Syracuse Area Health – Strasburger Orthopaedics

Everything You Need to Know About the CORI♢ Surgical System

Have you heard about the CORI Surgical System? This futuristic approach to full and partial knee replacement uses advanced robotics technology to guide your skilled surgeon. Here’s what you need to know about CORI:

Implements Extreme Precision

CORI models the original configuration of your knee prior to surgery, and uses that data to update your physician in real time as they perform the surgery. The system increases the precision of your implant placement by allowing your doctor to control surgical instruments with micro-millimeter accuracy. Surgery times are shorter and so are healing times, leaving you with an optimized knee joint and optimizes your knee for a full recovery and a return to your previous range of motion.  

Requires Fewer X-Rays

The CORI system scans your knee constantly during surgery, giving your physician the real time information they need at every step of your procedure. This means the traditional process of multiple scans and films in the days leading up to your surgery have been made obsolete. Forget about multiple painful trips on a worn-out knee to get x-ray after x-ray before your knee replacement: with CORI, your surgeon has all the information they need at their fingertips.  

Rarely Needs Revisions

More than half of all total knee replacement patients require revisionary surgery in the first two years after their initial surgery. Reasons for needing surgical revision include problems with the implant, instability or misalignment of the joint, and additional trauma to the joint from the first surgery. With CORI, the risk of needing knee revision surgery is minimized, since the system optimizes every step of the procedure. The parameters for bone removal and implant placement are defined precisely, and your knee replacement is customized and tailored for your joint specifically.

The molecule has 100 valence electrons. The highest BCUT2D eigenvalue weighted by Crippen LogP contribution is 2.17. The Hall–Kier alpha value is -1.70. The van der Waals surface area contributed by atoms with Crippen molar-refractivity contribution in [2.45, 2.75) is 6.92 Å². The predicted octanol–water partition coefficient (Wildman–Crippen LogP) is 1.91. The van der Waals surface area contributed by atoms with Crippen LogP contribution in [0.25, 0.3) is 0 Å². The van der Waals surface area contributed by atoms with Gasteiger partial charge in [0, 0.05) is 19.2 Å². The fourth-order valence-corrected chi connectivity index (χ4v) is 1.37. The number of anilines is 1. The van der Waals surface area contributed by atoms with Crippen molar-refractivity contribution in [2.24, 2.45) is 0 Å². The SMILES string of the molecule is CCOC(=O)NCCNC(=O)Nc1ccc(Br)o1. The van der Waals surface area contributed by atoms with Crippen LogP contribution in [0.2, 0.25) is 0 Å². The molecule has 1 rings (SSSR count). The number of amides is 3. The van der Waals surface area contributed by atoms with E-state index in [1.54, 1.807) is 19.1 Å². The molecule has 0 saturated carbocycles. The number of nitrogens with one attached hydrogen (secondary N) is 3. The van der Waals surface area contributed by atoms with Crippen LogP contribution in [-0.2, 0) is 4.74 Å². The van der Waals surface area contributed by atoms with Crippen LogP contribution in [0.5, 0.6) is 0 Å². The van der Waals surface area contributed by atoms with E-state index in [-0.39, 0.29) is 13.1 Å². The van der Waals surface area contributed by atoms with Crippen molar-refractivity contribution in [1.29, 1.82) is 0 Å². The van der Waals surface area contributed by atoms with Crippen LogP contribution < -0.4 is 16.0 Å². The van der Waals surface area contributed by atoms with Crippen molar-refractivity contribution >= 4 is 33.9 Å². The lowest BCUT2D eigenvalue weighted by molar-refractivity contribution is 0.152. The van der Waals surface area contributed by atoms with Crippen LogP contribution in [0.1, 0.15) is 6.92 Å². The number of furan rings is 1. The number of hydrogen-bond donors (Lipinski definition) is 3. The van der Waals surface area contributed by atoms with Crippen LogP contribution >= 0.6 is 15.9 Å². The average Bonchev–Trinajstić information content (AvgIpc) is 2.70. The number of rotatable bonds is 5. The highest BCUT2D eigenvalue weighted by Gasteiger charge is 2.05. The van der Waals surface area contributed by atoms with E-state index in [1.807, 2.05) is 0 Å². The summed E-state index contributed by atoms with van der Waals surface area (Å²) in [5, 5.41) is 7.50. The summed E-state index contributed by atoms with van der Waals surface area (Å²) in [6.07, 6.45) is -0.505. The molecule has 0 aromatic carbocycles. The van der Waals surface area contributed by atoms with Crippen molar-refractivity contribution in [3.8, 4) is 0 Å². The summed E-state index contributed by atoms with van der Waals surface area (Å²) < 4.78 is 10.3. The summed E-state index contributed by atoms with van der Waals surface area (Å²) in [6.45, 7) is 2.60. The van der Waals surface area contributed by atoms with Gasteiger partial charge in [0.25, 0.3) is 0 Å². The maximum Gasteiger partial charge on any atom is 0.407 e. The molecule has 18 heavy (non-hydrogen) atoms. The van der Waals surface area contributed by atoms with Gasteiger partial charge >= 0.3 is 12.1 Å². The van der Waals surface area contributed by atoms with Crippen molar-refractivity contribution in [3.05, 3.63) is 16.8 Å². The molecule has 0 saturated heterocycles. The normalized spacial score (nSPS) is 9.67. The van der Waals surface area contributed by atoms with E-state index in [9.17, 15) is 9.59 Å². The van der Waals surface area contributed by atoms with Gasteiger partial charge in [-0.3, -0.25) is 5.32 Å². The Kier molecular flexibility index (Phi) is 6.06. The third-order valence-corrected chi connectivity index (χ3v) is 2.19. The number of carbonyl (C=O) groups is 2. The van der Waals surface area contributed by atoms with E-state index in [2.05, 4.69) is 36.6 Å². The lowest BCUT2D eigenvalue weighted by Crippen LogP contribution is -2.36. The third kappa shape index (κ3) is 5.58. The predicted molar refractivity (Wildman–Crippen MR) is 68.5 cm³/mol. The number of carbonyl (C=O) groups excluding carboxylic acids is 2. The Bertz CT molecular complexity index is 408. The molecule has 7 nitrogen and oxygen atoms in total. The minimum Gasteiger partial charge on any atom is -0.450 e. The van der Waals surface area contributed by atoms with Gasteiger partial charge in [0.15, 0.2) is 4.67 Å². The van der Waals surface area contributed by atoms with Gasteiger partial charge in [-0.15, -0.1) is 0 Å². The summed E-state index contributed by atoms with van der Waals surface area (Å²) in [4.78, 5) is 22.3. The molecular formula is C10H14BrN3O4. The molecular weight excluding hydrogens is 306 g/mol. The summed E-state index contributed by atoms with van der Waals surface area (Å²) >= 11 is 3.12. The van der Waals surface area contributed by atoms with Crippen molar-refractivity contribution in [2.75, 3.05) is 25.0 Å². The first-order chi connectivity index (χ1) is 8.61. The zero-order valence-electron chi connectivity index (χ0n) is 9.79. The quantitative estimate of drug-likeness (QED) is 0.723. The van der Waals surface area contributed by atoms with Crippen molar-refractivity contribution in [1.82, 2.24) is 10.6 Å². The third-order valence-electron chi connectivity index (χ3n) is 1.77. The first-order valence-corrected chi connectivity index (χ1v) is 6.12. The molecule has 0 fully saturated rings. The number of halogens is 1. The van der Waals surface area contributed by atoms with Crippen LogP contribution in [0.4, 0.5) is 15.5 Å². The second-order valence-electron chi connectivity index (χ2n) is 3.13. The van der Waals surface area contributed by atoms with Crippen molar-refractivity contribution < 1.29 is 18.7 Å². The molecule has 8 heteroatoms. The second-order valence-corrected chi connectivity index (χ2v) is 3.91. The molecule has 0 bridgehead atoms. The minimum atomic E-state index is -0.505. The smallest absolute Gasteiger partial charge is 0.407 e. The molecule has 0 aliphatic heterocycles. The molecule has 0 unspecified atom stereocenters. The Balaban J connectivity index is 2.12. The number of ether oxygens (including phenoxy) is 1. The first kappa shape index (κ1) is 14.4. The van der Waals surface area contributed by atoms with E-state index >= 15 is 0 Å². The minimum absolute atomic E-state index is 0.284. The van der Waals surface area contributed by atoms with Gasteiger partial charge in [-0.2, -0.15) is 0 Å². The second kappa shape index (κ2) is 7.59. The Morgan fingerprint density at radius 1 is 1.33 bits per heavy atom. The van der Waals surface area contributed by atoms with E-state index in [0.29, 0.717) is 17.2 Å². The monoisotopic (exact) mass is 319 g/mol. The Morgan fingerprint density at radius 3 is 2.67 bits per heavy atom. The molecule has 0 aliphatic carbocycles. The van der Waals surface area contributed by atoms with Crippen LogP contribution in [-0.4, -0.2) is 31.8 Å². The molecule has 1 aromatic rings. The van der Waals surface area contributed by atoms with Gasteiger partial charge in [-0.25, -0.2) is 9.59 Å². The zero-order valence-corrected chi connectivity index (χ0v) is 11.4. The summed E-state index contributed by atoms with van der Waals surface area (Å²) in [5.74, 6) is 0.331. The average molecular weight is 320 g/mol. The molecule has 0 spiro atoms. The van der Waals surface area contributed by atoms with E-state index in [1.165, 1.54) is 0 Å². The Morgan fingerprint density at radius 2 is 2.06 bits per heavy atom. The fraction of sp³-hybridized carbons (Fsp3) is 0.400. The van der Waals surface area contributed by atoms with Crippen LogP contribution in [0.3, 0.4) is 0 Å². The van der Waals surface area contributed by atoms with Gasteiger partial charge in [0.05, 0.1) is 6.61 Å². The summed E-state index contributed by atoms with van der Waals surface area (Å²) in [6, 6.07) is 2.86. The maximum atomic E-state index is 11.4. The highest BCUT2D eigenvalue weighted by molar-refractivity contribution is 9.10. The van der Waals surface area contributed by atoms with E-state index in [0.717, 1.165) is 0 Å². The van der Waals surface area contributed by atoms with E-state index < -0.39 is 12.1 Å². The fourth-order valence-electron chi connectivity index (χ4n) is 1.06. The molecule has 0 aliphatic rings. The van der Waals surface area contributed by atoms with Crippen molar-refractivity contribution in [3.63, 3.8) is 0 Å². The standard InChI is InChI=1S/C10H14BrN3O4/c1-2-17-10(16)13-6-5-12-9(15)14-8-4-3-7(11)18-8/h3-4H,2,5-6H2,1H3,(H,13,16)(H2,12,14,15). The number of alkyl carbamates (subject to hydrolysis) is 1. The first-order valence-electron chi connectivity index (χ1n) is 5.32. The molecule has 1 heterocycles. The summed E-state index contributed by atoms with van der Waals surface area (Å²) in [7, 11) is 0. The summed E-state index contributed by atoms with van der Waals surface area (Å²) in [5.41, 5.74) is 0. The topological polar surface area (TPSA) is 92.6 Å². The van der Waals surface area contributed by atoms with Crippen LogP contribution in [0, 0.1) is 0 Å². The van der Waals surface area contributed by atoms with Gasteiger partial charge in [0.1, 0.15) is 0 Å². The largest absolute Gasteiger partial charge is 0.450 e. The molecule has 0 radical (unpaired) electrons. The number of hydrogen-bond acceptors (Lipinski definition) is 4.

Performed by Leading Specialists

Only highly trained orthopaedic surgeons perform surgery using the CORI system. Dr. Scott Strasburger was the very first orthopaedic surgeon in Lincoln trained on this groundbreaking technology. To this day, he remains one of the few professionals qualified to perform CORI robotics-assisted surgery for knee replacement patients in the state of Nebraska.

Completed at Top-Rated Hospitals

Dr. Strasburger operates on patients from Syracuse Area Health, bringing his patients the best in technology and knowledge at one of the leading medical facilities in the country. 

Ask Dr. Strasburger if CORI could be right for your own knee replacement surgery by scheduling a consultation today. 

 is a trademark of Smith & Nephew

About Smith & Nephew

Smith & Nephew is a global medical technology business dedicated to helping healthcare professionals improve people’s lives. With leadership positions in Orthopaedic Reconstruction, Advanced Wound Management, Sports Medicine and Trauma & Extremities, Smith & Nephew has around 16,000 employees and a presence in more than 100 countries. Annual sales in 2018 were almost $4.9 billion. Smith & Nephew is a member of the FTSE100 (LSE:SN, NYSE:SNN). For more information about Smith & Nephew, please visit our website, follow @SmithNephewplc on Twitter or visit SmithNephewplc on

Individual results may vary.
Not all patients are candidates for the CORI Surgical System. Discuss your condition and implant options with your surgeon. Individual results of joint replacement vary. Implants are intended to relieve knee pain and improve function, but may not produce the same feel or function as your original knee. There are potential risks with knee replacement surgery such as loosening, wear and infection that may result in the need for additional surgery. Patients should not perform high impact activities such as running and jumping unless their surgeon tells them that the bone has healed and these activities are acceptable. Early device failure, breakage or loosening may occur if a surgeon’s limitations on activity level are not followed. Children, pregnant women, patients who have mental or neuromuscular disorders that do not allow control of the knee joint, and morbidly obese patients should not undergo a CORI procedure. This information is for educational purposes only and is not intended as medical advice. Consult your physician for details to determine if one of these technologies is right for you.

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